|This month's international article features the amazing growth of Unite for Sight. This organization started with Jennifer Staple as a one-woman program that coordinated free eye screenings in New Haven, Connecticut. In a few short years, it has grown into a substantial international movement, harnessing the enthusiasm of young people around the world. I am proud to serve as a member of Unite for Sight's medical board and, I hope that you will be as impressed with this organization's accomplishments as I am.
|—Geoffrey Tabin, MD, Section Editor
Every year, 250 undergraduate and medical students leave their campuses to participate in international eye care programs in developing countries. They arrive at clinics armed with enthusiasm, a solid knowledge of ocular health received through a stepwise training program, and a suitcase of donated supplies for the clinic. In addition to helping ophthalmologists at the clinics, the volunteers travel with the clinics' optometrists and ophthalmic nurses to remote rural villages, most of which can only be reached by unpaved roads, to participate in outreach programs and to help people who otherwise do not have access to eye care. These volunteers are the foundation of a unique humanitarian organization called Unite for Sight.
Unite for Sight began in September 2000 as a small idea. Equipped with a Snellen chart, I founded the 501(c)(3) nonprofit organization while I was a sophomore at Yale University in New Haven, Connecticut. The previous summer, I had worked as a clinical ophthalmology research associate at Danbury Eye Physicians and Surgeons in Connecticut. As I interacted with patients who had gone blind from glaucoma, I learned how early medical intervention could have prevented their vision loss. These patients' stories helped me recognize the need for community-based eye health programs and motivated me to found Unite for Sight. For the next 3 years, the organization's workforce included 35 volunteers who provided screening and educational services in New Haven's soup kitchens and libraries.
Since 2003, Unite for Sight's membership has grown to a force of 4,000 volunteers worldwide. Doctors, nurses, undergraduate and medical students, and educators work together locally and internationally to fight blindness.
IMPROVING ACCESS TO EYE CARE
Unite for Sight currently has 55 chartered chapters at colleges and medical schools in the US. Each chapter is overseen by a local eye care professional who helps students and other volunteers organize vision screenings and educational programs at community centers, homeless shelters, schools, libraries, and free health clinics. Volunteers also match uninsured patients who cannot afford an eye examination with free or low-cost programs such as the AAO's National Eye Care Project, and they raise funds for Unite for Sight's international eye care and outreach programs. Since the organization launched its first international program 3 years ago in Ghana, it has provided services to more than 400,000 people worldwide. By the end of 2007, Unite for Sight is projected to complete more than 12,000 sight-restoring surgeries in developing countries.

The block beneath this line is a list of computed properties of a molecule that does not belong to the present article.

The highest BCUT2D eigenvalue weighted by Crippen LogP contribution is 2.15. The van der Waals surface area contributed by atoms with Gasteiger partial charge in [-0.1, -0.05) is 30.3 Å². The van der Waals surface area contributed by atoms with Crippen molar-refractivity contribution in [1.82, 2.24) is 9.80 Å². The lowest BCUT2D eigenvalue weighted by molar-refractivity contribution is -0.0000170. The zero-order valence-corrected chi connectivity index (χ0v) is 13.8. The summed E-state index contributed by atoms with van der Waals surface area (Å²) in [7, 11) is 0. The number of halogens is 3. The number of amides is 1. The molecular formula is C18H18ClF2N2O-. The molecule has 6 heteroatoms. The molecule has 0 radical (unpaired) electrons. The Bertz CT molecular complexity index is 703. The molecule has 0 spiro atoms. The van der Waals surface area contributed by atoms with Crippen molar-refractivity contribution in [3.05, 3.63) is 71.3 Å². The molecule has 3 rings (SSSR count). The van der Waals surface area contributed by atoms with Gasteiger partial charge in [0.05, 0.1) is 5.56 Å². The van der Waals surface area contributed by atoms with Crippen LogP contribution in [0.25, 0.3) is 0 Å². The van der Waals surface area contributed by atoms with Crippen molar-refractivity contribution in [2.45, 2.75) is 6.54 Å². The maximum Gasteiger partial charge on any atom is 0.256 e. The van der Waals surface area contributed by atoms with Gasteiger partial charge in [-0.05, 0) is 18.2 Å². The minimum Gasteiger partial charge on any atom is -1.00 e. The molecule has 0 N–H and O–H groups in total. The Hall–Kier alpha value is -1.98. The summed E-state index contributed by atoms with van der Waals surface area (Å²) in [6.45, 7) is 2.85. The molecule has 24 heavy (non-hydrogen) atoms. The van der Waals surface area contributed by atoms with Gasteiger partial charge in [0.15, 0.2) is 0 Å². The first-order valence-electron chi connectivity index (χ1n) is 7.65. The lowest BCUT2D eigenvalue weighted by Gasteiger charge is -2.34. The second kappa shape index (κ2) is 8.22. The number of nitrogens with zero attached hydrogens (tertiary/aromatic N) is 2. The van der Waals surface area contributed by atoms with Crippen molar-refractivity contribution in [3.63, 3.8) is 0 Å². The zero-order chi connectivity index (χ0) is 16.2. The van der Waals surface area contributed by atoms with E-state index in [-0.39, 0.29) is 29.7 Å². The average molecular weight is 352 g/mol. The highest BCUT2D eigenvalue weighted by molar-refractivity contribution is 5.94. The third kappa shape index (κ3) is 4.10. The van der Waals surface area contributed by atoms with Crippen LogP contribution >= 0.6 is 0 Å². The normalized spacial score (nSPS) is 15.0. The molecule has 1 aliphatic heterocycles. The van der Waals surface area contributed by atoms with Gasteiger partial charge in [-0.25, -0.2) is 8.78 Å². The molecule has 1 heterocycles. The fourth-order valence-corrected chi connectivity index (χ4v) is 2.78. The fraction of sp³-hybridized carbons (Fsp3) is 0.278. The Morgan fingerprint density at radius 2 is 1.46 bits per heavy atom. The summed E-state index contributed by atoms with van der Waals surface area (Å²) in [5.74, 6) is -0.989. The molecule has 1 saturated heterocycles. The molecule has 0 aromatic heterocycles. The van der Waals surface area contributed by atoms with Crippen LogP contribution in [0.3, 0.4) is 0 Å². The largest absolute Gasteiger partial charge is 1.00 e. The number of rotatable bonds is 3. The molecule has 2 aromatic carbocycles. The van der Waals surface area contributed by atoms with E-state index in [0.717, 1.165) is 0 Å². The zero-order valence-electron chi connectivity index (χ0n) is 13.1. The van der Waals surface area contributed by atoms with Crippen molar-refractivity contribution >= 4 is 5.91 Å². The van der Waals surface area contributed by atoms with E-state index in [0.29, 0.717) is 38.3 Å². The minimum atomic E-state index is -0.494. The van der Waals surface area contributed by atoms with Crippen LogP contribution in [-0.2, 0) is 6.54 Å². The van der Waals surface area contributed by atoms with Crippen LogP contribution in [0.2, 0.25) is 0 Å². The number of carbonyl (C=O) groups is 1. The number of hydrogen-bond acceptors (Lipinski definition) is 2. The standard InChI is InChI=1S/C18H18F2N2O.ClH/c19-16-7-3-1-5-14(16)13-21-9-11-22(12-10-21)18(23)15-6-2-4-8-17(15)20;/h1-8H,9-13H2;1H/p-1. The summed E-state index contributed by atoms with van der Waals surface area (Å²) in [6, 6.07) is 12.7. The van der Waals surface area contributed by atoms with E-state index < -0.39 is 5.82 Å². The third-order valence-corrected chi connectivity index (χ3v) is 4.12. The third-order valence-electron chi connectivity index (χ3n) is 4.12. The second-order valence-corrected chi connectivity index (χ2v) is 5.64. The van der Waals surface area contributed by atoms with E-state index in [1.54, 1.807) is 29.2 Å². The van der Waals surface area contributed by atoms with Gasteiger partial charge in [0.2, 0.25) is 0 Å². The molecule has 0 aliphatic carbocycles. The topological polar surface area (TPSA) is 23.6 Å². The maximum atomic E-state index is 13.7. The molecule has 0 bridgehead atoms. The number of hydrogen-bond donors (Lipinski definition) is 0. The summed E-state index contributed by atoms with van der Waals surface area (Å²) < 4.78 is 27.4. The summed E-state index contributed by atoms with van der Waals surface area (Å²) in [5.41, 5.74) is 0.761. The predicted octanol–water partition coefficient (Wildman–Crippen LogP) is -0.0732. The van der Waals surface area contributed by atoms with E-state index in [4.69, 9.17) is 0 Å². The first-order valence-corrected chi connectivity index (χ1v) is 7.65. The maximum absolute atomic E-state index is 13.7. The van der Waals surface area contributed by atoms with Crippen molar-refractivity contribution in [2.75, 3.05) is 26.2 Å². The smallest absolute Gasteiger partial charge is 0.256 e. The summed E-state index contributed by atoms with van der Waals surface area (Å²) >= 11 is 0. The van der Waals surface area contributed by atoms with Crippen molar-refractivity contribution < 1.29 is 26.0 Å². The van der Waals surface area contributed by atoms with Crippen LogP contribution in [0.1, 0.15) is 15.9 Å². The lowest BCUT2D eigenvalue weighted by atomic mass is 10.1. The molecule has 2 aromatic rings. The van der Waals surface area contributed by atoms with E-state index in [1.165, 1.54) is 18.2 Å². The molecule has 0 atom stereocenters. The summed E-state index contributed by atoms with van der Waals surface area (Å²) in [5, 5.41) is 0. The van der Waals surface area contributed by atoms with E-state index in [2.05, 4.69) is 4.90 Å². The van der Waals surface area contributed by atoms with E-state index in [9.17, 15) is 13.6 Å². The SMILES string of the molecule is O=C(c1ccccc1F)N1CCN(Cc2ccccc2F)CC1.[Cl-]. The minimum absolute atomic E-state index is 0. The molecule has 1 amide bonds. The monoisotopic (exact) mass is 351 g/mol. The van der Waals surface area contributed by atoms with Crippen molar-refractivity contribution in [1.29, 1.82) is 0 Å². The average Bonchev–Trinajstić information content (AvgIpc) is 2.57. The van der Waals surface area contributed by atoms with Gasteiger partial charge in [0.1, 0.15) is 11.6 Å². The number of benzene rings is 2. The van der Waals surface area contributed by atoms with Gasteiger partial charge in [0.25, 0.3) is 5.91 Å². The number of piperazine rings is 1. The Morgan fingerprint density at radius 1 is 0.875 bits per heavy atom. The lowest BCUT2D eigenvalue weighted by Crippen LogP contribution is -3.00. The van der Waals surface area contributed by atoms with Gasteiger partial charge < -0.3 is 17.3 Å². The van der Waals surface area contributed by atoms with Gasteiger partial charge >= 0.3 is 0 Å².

In January 2005, Unite for Sight established the first eye care presence at Buduburam Refugee Camp in Gomoa, Ghana. Located an hour's drive from Ghana's capital city of Accra, this 120-acre camp was established in 1990 by the government of Ghana to host refugees fleeing the civil war in Liberia. Like all of Unite for Sight's international programs, the one at Buduburam was initiated to meet the urgent needs of the 45,000 people who did not have access to eye care.
James Clarke, MD, Medical Director of the Crystal Eye Clinic in Accra, Ghana, leads Unite for Sight's program at Buduburam Refugee Camp (Figure 1). Dr. Clarke trains residents of the refugee camp to recognize the symptoms of common eye conditions. Several times a month, his ophthalmic nurse, Margaret Duah-Mensah, visits the refugee camp to examine the potential patients identified by the local volunteers (Figures 2 and 3). Those who need treatment or surgery are sent to the Crystal Eye Clinic, where Unite for Sight funds all of their care.
The program at Buduburam Refugee Camp is so successful that patients from the neighboring country of Liberia, which only has one ophthalmologist to treat its entire population of 3.5 million people, reportedly travel to the camp solely to have their sight restored through Unite for Sight's program.
A 10-hour drive from Buduburam in Tamale, Ghana, Seth Wanye, MD, provides eye care for more than 2 million people. Before he partnered with Unite for Sight, Dr. Wanye often went months without performing a single cataract surgery, because patients did not have access to or could not afford surgery. Volunteers from Unite for Sight now work with him to train staff, assist with surgery, establish screening and outreach programs, provide clinical equipment, and cover the expenses for outreach patients' care.
Since May 2006, Dr. Wanye and his staff at the Eye Clinic of Tamale Teaching Hospital and Unite for Sight's volunteers have screened 22,879 patients in rural villages (Figure 4), referred 648 trachoma patients for treatment, distributed more than 6,000 pairs of eyeglasses, and performed 975 sight-restoring surgeries.